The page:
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Bar Harbor Record Newspaper Archives Sep 16 1903, Page 1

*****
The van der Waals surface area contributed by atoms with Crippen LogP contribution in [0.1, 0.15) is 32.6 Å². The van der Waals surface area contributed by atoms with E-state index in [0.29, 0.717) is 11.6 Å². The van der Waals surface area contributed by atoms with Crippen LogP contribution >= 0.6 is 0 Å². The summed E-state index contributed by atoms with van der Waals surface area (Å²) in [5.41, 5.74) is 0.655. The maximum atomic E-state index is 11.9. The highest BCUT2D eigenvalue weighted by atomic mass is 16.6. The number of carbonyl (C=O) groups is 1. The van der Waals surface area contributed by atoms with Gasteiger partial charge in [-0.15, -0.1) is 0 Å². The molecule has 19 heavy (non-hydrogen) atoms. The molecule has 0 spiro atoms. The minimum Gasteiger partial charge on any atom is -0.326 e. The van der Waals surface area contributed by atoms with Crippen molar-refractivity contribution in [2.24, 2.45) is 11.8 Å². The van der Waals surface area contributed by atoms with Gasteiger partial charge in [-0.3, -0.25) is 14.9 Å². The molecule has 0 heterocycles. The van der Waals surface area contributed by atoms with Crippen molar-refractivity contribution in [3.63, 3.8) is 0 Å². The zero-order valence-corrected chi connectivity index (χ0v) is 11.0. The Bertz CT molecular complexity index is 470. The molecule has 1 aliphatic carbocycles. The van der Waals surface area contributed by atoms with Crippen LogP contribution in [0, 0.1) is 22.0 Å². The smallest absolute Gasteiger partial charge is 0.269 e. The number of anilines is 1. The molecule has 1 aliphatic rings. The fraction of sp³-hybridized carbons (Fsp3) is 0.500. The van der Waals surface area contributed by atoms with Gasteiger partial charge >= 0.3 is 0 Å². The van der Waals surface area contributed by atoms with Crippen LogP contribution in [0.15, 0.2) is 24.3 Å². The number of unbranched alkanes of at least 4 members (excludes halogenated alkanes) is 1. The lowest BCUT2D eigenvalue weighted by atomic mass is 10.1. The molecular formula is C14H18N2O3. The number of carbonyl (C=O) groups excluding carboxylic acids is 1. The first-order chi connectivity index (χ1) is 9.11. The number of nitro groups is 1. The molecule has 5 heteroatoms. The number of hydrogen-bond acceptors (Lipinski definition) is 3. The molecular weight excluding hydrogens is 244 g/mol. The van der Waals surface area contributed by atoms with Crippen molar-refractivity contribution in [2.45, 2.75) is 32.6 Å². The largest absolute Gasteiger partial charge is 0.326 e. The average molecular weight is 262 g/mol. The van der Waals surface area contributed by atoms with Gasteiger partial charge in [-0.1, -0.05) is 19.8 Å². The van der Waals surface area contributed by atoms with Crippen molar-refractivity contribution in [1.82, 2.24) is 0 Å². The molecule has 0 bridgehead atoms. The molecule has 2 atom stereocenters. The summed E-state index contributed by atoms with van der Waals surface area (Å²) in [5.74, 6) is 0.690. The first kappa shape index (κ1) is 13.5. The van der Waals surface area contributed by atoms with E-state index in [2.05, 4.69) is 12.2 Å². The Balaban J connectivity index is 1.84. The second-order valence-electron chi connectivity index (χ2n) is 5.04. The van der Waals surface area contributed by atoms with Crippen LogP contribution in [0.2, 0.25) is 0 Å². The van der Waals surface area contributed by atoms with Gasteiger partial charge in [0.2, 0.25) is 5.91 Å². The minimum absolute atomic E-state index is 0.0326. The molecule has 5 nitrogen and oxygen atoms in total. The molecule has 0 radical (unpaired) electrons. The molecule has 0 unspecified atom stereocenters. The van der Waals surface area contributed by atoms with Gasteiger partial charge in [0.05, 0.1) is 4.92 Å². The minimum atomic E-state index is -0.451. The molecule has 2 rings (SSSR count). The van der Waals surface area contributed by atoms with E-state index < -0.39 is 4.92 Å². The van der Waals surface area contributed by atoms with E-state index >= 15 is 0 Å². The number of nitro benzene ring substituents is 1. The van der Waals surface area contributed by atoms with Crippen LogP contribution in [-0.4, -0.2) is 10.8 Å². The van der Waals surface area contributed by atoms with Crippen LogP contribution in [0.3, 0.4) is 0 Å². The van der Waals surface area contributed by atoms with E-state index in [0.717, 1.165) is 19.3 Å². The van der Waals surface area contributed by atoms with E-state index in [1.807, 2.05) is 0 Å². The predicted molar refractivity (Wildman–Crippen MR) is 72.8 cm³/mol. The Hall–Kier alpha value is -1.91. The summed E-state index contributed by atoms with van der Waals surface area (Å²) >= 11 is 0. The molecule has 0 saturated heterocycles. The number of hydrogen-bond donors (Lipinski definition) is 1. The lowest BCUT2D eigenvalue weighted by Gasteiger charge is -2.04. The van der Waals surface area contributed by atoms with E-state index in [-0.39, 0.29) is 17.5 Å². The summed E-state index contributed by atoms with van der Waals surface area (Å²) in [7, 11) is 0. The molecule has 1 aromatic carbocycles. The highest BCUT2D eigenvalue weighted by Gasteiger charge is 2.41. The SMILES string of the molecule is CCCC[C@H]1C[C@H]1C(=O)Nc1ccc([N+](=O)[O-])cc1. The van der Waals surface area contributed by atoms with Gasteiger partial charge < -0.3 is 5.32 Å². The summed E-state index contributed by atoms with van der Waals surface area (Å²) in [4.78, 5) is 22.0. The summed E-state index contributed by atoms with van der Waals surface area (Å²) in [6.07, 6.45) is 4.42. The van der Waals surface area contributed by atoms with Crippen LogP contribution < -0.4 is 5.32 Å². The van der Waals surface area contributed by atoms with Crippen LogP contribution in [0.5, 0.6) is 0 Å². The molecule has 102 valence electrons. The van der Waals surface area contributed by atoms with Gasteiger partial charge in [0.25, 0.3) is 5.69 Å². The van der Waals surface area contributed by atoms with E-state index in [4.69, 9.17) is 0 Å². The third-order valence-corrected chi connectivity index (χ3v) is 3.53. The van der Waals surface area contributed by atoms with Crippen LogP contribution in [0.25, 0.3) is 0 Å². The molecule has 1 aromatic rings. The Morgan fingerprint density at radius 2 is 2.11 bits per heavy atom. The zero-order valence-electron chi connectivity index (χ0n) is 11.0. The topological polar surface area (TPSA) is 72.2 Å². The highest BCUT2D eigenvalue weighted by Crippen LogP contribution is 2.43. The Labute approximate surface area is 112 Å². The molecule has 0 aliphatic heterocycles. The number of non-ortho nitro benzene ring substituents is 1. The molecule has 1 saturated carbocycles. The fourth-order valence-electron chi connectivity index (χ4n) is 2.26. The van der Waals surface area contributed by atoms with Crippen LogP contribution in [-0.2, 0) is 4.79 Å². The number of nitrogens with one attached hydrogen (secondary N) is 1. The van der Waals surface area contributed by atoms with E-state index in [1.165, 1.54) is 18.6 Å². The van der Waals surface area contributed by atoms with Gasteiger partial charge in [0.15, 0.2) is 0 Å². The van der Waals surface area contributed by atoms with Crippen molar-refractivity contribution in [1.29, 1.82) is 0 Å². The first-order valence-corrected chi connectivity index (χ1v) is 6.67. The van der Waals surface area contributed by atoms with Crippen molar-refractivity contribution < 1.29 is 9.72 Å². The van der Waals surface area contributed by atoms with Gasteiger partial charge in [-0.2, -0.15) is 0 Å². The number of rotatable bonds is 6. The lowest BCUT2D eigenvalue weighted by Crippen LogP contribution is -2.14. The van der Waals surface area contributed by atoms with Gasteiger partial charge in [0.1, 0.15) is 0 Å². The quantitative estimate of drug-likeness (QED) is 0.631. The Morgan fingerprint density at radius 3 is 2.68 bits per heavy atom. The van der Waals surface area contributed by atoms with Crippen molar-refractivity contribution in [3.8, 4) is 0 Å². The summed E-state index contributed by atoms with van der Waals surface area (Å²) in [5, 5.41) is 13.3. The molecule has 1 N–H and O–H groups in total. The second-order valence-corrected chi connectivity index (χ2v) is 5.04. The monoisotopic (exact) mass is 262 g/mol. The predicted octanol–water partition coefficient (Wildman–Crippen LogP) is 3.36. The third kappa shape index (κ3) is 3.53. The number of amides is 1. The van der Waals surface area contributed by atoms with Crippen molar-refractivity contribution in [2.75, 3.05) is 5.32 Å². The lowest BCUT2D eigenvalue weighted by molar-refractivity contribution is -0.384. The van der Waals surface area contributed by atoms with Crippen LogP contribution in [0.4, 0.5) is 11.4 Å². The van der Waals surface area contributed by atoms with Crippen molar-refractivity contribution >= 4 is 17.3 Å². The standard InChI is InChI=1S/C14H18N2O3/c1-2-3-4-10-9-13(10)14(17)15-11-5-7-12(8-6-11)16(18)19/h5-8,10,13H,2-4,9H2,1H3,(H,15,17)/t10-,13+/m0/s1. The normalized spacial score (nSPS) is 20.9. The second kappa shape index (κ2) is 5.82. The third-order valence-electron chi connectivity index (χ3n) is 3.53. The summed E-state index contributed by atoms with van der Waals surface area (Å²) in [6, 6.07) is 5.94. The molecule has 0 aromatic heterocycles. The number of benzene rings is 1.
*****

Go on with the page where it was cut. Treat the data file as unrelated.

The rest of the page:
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Bar Harbor (Newspaper) - September 16, 1903, Bar Harbor, Maine Degrasse Foj Bullins insurance broker the leading county paper und the Only i piety journal on flaunt desert Island. Init Fiir Der a the Fox real estate. Cottages for rent vol. It no. 34, bar Labbok Maike to Kirk to september 16, 1903. Five cents , prepaid i. Ted Xay sea pm combier. Abt Bim to car president the first National Bank bar Harbor me. Fully equipped Fob a very kind of legitimate banking. Capital surplus and profits �60,000.00 $10,000.00 directors. J. A. Sodl Elt. A. S. Newnan. Henry Chas. A Wood. Geo. H. I a Law lord rant. Nobbbs Poydence invited. To Wmk Public to desire to Call your attention to our new of Ces established in the Jellison be Whitney building Corner of main and cottage streets bar Harbor to there we will be pleased to see Yoa at any time. Our business is principally fire insurance heal estate and in our is franc department represents Twenty of the Best Stock com Nanie in ibis and foreign countries. W e will be glad to look after the baying and Selling of real estate. Our securities will be Caref my any business you May give us will be fully appreciated. Trusting that we May have a fair share of your patronage we Are very respectfully the Geo. H. Grant co. 15 k Whitney seakl8 amp Carter brokers bar Harbor. Victor a. Cushman real estate and insurance bar Harbor and no. I East 34th st. New York. Liberal christianity. A history of its origin and Progress in Hancock . Enfiajian established 1883. Earliest importer in the United states of persian rugs a Mech from Persia my notable collection of persian and other Oriental rugs amply comprehensive of Oriental sizes outside of so called carpet sizes is unrivalled in excellence of texture perfection of Sli pipe and purity of design in every ruin. to Knob Makk store will close Saburoji sept. 19.h. Enofia Jaim 172 main st., opposite it. Desert Street r. H. Kittredge meats groceries and provisions at wholesale and retail in order to meet the requirements of the times and to accommodate my numerous patrons i have recently Fremodt led a Pait of my store thereby mailing a commodious and modern meat Market it will be fully equipped and in charge of a Man acquainted with tie business. The Market will be run in connection with my business which will be of advantage to my patrons. 21 it. Desert st., bar Harbor me. Rep a Terry manage Virginia Springs finest Baths in America for rheumatism gout liver and nervous troubles also obesity. Delightful fall climate. The Homestead hotel open All the year. Fine a of course Tennis and Squash courts. Excellent roads for Riding and Golf tan Ament oct. 1,2 and 3 Buie Der shop come st. Bar my me. It is my task this afternoon to Deal with the history of unitarianism in Hancock county. This history involves Many events which i shall not attempt to give in chronological order. 1 shall avoid details for in presenting this history it is my purpose rather to give the spirit of the life of it. Written records Are few. Indeed in some cases what was written has been lost Siut the events in this history have been written indelibly in the lives of Many people and the lines of influence of deeds Here done have gone out to Distant parts of the Earth. Let us give a few moments of our time to considering the Quality of the people who lived in the coast towns of Maine fifty or sixty years ago. Some people Are accustomed to think of dwellers in the country towns and villages As being isolated quite Cut off from much that tends to enlarge and Widen the View of life. This is True of Marty Inland towns which for years were not reached by the Railroad and thus were not brought into Contact with the progressive life of the outside world. But this is not True of the towns on or near the coast. Fifty or sixty years ago when the Commerce of our nation was increasing sailing vessels were in great demand. They were the chief carriers of cargoes Between the United states and the Many foreign countries. The building of these vessels was at that time a Large Industry in our coast towns. This brought people to the towns while the ships were in process of building and when a ship was completed it was quite natural that Young men from the Vicinity should form part of the Crew. There were plenty in those Days who were eager for this Opportunity to see something of the world. These men returning to their native towns from voyages All Over the world brought with them new ideas and t us oms. n Man who had risen to the rank of Captain took with him his Wile his daughters or his Sisters. Thus one might find whole families which had seen much of the world. Almost every one took an occasional trip to Boston in a coasting Schooner. We al know the broadening Eichect on the mind and character of travel and Contact with the world and so can readily see hat the inhabitants of our coast towns were prepared to receive progressive ideas. This is True even of that about which xci England people Are generally most conservative their religion. Jne other thing which helped to prepare the Way for Liberal religion vas Llie Baptist ministers who were All about the country in the Early part of tiie last Century. Lii semen were not stationed in any one place but from town to town. They were sincere and honest men earnestly preaching christianity As they believed it. But they dwell far More on the torments of future punishment than on the Beauty of right living on the horror of hell rather than on the peace and Joy of heaven. One of these preachers was spending a few Days in a certain town and was being entertained in one of the Homes of that town fathered about the open fire in the evening were chd Dren and. Grown people together. The conversation turned on things spiritual and religious and the minister made this statement. He said he had studied into tie problem and that to the Best of his belief hell was a huge Gridiron with scorch iii Hames beneath. At the Entrance to this terrible satan and his assistants with pitchforks in hand ready to toss upon the Gridiron the poor unfortunates who had not merited Salvati a. Is it any wonder that the children of that household went to bed that night quaking with terror or that the awful picture was firmly impressed on their minds when they reached manhood and womanhood thy turned to a Milder and More rational religion. So it was that Many thinking and intelligent minds Rose in rebellion against teachings and welcomed gladly the More Liberal theology. One of these Baptist ministers Rev. Or. Cole deserves special mention in this paper. He was a Broad minded Man speaking with the utmost Charity of unitarians expressing his kindly regard for them but also his fears for their ultimate salvation. However As time went on and he came More into Contact with their thought he became one of them and ended his Days As a unitarian minister the earliest liberalism in Hancock county can be traced to the town of Cas Tine. The first Parish Church of Castine built in i7 is the oldest unitarian Church East of the Penobscot River. The build Fig is in use today. The first society had no Creed but was bound together by a covenant. At the time when the differences of opinion in the congregational churches of new England which resulted in the division into unitarian and trinitarian came or. William Mason was the minister of this Church. His belief developed into that held bar the unitarians of his time which caused some of the adhere hints of his Church to leave and a a paper read in the annual conference i unitarian and other Christian churches at Suluvan Harbor August 1903, by mrs. H. H. Saunderson. Join the More orthodox Church. Or. Ma-�00 during his pastorate of 36 years was a Power in the town. He was largely in strict rental in establishing a Pii Blic Library was town treasurer for 26 years and w9it a member of the school committee. Ids interesting to know that he accompanied the selectmen to the British Fleet when on september 1,1814, they went to surrender the town. We Are told too that with a salary apparently never larger than i425 a year he cared for a Large family aad gave two sons a Liberal education so he must have been a Man of great resource. Castine was for some time the county seat. The first Parish Church served As town House until 1831, and when important cases were being tried which attracted larger Cro is than the court House could contain the trials were held in the Church. At least one trial for murder was held there. There too was held the Serai Fijon the Day of Nail anal mourning Fiir Washington appointed by Congress Fel Fuary 22, Isoo and there the people ass Robled in 1s61 to bid Farewell to company b of the second Maine. In the City of Ellsworth now the county seat a unitarian society was formed about 70 years ago. Two successive ministers were installed and then the society seems to have died. The organisation of the present society in 1865, was due largely to the efforts of three progressive women. In the Spring of that year some members of the Baptist Church desiring More Liberal preaching United with a few unitarian and universalist families in establishing a Liberal Church. Accordingly a letter signed by mrs. A. F. Greely miss Fannie Otis and miss Kate Dyer the three women who were the prime movers in the matter was sent to or. Charles Carroll Everett then minister of the Church in a it angor asking his advice and assistance and also that a minister might be sent to their for a few weeks. In response to this or. W. H. Savary went to preach there to rough july. In october the present society was formed with or Savary As minister and in the tvo following years the Church was built. Havin it spoken of these two societies let us turn to the problem of the Quot summer Quot churches so called. About this Lime people began 10 discover that Eastern Maine especially the coast was a delightful place to spend tie summer. A cultured class of people sought these towns for rest and recreation in the summer months As yet Large Bote s were unknown summer visitors boarded in the Homes of the Peol be and did much to add to the pleasures of those Homes. Many professors and teachers came anal also some of our most noted unitarian ministers. It f these ministers. Rev. Henry w. I note was the to preach regularly. He with his family spent a summer some Lime in tie sixties in West a Gouldsboro. During his stay Liere he preached in the town on sunday mornings and people Tiu Lay remember his helpful sermons. The Fol Lnu in g summer he tented on an Island in Ilie Bay and continued the work he had commenced the previous summer going on sunday mornings to the main land. Al out this time too. Or Francis. I Eab by then just commencing Liis ministry spent a summer in bar Harbor and rowed across the Bay to speak on sundays in tie Hall in Sullivan. He preached his first Sermon in this town. One sunday a 1 dec idler who chanced to he slopping in Iown Over sunday was so impressed by the Sermon that he left a Dollar next morning with the Post mistress Quot fur the Young Man that preached Sulci a Good set somewhat later or. Dole established a summer Home on it. Desert Island and preached in various places. In addition to these men there were Many others who preached in the different villages through the Summers As occasion offered. Rev. Samuel Longfellow brother of the poet spent several Summers in Sullivan Harbor and preached often. He was much loved by All. Especially did he endear himself to a group of Young boys with whom he spent much time. He taught them much that was interesting about nature and they appealed to him to Settle All questions of right and wrong that arose in their relations among themselves and with others. One Day Whie or. was fishing off Tatj wharf a for flounders with the boys he was asked to decide whether or not it would be stealing for them to take for their pet Birds and squirrels the Corn that fell through the holes in the bags of Corn which came to the wharf As freight. Or. Longfellow told them that it. Woultz be quite right for them to take list a Corn which fell to the ground but warned them that it would be very wrong for them to shake the bags or in any other Way to cause More Corn to fall than would naturally fall in the handling of the bags. Too much cannot be said in Praise of these men who while enjoying Well earned vacations so generously and unselfishly gave a Large part of their time to preaching to the people among whom they were living. One has Only to talk with those people today to see How Well their work has been Remenn ered and appreciated. These ministers of whom 1 have spoken found such Grek interest manifested in Liberal Relief in Silch a desire to know and Edward b. Mears cottages for rent or for Sale. Bar Harbor Maine. Office have More of it that the plan to have students from Harvard and Meadville spend their vacations in several of the towns preaching and doing pastoral work was discussed and put into operation. This was a great Opportunity not alone for the people but for the Young men who were selected to go. These Ypung men coming among entire strangers almost with out exception won for themselves a place in the affections of the people by their tact and genuine interest in their work. They frequently did much in other ways than preach King. Several of them were deep students of literature and gave occasional lectures on literary topics or evenings of readings from their favorite authors. Often the Young minister would be the prime mover in a novel entertainment which brought the people of the town together. Some of these men returned a second summer in response to a general de Mand for their presence after they had worked one summer with the Zeal that merits and wins sti Cess. These cases were fortunate for it meant great Progress in the work when it could be taken up almost where it had been dropped the previous year. Great credit is due the students who have done summer work in Hancock county. It is not easy to go among strangers and accomplish in a few weeks what a minister commencing his pastorate would take several months to do. And in one Way this is what the student is called upon to accomplish. True there Are not so Many persons with whom he must become acquainted nor so Many Calls to be made nor Are there so Many Church activities whose Workings must be understood. Luit the Man who goes to a has before him a More difficult task. If he Only awaken activity while he is present he has failed in his work. To succeed he must leave with the people an enthusiasm and an inspiration that will carry them through the tide them Over the months when they have no minister. I need not dwell on the difficulty of this. Let us Only think How Many of us who have received mental and spiritual uplift and inspiration find that in a Little while it is All gone and we need a fresh impetus to cry us along. Then we will understand. But if it Lias meant hard work to the student it has also been to him a source of help and inspiration. I assert with Confidence that never in his life will he find More appreciative audiences or More genuine friendliness. And what Man could spend a summer in the Vicinity of this Bay. Which has been compared by so Many to the Bay of Naples or in the presence of those mountains rising from the Ocean sometimes resplendent in the surf Shine sometimes breathed in fog sometimes folded in the purple Haze of Twilight but at All times Beautiful without gaining a clearer of nature and of god which will stay with him All through his life. Now let us consider the houses of worship in which this preaching has been done and see what has been made. In Castine and in Ellsworth As we have already seen there Are unitarian Church buildings. But these Are prosperous towns and have a Large permanent population. Our problem is chiefly with the smaller conf unities around French mans Bay. In these villages there Are so few inhabitants that each denomination cannot have a Church building of its own. Cven if each denomination possessed a Church building it would i got be possible for the Little handful of adherents to support it Hyrc alien is the Way the prob Lem has been solved the people of different Denon a nations mixed in pm univ up one Church building whirl should serve v Jill Lluc l nil a .i., s. Now the time to order and a a Ait these Ofui be Niota sic a it july Lull ail september l Jih. Fetock of Uati e tree s we iia e ii Uuie varieties. A i Gro ii Trees Jill used Between a a of rare and Liuti i Okim i i list. The mount desert nurseries. We. Miller manager. Bar Harbor Maine Oriental rugs at great sacrifice in private. 99 per cent of the Rug Trade is clone this season 111 bar Harbor As Well As in previous years by twin Bros you Okimow our Pei Duane it Headquarters in new York at 3-7s of if pm Averlue one Block above Valdorf Astoria. A coerce l. Steb birr to Quot cottages or rent. Building lots on sea l off Loei Seal Harbor me., and los produce exch to Ltd real y